Cindy Vallar, Editor & Reviewer
P.O. Box 425, Keller, TX 76244-0425
Books for Adults - Nonfiction
One great desire of the sixteenth century was to find a faster passage to Asia in hopes of dominating the European trade of exotic spices and goods. Ferdinand Magellan and his men made significant inroads in accomplishing this when they circumnavigated the world for Spain, but this accomplishment created a dilemma. That journey took about two years to accomplish and only eighteen of the original 270 voyagers make it home. Surely, with all her American colonies, there had to be a way to greatly shorten this timeframe and the Spanish king was determined to find the elusive pieces to the puzzle that would allow his galleons to travel from the East Indies to Mexico, where the cargoes could be offloaded, shipped across to the east coast, and embarked on galleons bound for Spain.
The dilemma sounds easy to solve, but at the time, no European knows where to find the winds and currents that will allow ships to sail from west to east. The Pacific Ocean complicates this because it is so vast that it can accommodate every continent and island the world has if gathered together in one spot. Or, if one is foolhardy enough to swim across this blue expanse from one continent to another, it will take fantastical luck and a swimmer willing to go twenty-hours a day, every day for six months to accomplish the feat.
Conquering the Pacific is the story of finding this west-east route, how it was accomplished, who was involved, and what the aftermath of opening this passage meant for the men involved and for future generations. In 1557, a cluster of ramshackle abodes dotted the landscape near a lagoon and bay on the west coast of Mexico. Secluded Navidad is a good place to build in secret, yet its remoteness makes it a logistical nightmare for getting necessary supplies and people there and the location isn’t the healthiest. Don Luis de Velasco, the viceroy of Mexico, is tasked with carrying out King Felipe II’s plan. It’s a monumental undertaking for someone with no nautical expertise; nor is he without faults. Two men, both of whom have crossed the Pacific Ocean prior to this endeavor, serve as advisors: Juan Pablo de Carrión, a resourceful and legendary adventurer, and Friar Andrés de Urdaneta, once an explorer with firsthand navigational experience and now a priest. They don’t see eye-to-eye on many points, especially when it comes to the route that will be followed. Carrión suggests the Philippines, which lies on the same latitude as Mexico, but Urdaneta favors a more southern course to land at New Guinea. And who will command this expedition? The viceroy favors neither of these men, choosing instead Miguel López de Legazpi, a scribe in charge of accountants at the Minting House in Mexico City. He’s not an explorer and has no navigational knowledge. To further complicate matters, a royal emissary investigating the viceroy’s excesses and the members of the ruling Audiencia get involved.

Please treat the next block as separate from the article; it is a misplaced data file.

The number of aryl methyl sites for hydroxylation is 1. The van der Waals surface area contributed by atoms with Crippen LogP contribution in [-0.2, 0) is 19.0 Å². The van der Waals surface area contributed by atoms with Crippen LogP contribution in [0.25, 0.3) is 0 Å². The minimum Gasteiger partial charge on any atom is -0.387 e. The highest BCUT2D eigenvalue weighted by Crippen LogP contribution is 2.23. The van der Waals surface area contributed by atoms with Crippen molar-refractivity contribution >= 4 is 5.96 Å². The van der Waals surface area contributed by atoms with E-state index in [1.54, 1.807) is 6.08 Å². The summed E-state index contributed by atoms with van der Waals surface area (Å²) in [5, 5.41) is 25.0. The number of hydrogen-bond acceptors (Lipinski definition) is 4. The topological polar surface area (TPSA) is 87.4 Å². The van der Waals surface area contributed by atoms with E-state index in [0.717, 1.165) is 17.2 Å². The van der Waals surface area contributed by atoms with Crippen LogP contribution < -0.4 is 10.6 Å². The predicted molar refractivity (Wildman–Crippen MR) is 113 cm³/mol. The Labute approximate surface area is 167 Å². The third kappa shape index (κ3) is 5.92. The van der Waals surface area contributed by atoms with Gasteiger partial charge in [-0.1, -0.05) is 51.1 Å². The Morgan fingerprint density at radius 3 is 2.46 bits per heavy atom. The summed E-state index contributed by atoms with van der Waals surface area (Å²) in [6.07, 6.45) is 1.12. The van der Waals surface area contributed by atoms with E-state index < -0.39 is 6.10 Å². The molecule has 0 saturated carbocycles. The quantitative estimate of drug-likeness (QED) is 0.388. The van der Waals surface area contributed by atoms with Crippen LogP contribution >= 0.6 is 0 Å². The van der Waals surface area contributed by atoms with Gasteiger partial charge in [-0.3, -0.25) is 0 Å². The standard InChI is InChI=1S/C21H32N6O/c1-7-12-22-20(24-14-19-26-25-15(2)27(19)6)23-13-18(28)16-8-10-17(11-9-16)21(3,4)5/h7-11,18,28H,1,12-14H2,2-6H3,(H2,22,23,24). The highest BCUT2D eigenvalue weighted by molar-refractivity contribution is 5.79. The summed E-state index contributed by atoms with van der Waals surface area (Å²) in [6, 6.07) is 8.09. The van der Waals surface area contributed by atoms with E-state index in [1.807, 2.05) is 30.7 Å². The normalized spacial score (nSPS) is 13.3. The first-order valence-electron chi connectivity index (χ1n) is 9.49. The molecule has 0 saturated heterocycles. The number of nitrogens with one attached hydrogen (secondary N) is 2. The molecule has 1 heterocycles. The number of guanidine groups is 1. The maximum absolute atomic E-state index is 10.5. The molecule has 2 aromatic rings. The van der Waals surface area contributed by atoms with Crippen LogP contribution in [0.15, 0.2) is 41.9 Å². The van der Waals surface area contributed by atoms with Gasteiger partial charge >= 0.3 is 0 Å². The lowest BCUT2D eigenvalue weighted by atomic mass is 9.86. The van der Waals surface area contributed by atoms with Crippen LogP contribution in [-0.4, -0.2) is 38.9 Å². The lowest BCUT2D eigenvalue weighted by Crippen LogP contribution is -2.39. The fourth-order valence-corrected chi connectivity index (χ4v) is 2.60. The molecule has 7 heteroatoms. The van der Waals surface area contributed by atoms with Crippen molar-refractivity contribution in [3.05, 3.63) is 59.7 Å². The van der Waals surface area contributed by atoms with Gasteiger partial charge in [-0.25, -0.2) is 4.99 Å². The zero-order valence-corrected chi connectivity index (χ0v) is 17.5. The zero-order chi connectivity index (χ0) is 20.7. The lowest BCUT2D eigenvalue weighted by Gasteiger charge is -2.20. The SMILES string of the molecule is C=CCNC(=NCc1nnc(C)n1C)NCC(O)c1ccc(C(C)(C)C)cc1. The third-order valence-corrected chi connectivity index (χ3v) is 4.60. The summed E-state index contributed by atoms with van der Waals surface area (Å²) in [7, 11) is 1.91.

Finally, in the fall of 1564, the two galleons built at Navidad – 500-ton San Pedro and 400-ton San Pablo – are ready to set sail. Two other vessels complete the fleet, the San Juan, which carries forty people, and the San Lucas, a tender capable of carrying half that number. The expedition consists of 380 handpicked men of different class, nationality, and race with a variety of occupational skills. Among them is an Afro-Portuguese man named Lope Martín, an extraordinary man, skilled in mathematics, astronomy, and cartography, who is a licensed pilot. His job is to guide the San Lucas from Navidad to the East Indies and back again. All goes according to plan until the Audiencia’s secret orders are revealed and Legazpi orders the San Lucas to scout ahead of the fleet.
Reséndez weaves a fascinating account of who became the first to find the west-east transpacific route. It devolves into a race marked by human and natural hazards, exotic locales, unfamiliar customs, tenuous relations between islanders and crews, short supplies, mutinies, maroonings, and accusations of embezzlement, treason, and murder. Scientific theory and concepts are explained in easily understood language with modern-day examples readers will comprehend. He also discusses how Spain and Portugal come to “own” the lands outside of Europe, as well as how this causes a dilemma regarding ownership of the Philippines, the history of navigation, and what knowledge pilots need to go from point A to B. Twenty-five maps are strategically placed throughout the book. Also included are twenty-two illustrations, a note about dates and measurements, end notes, and an analytical index. (The last was not available for viewing in the galley I previewed.) Highly recommended for any maritime history collection that deals with the ages of exploration and sail.
Review Copyrighted ©2021 Cindy Vallar
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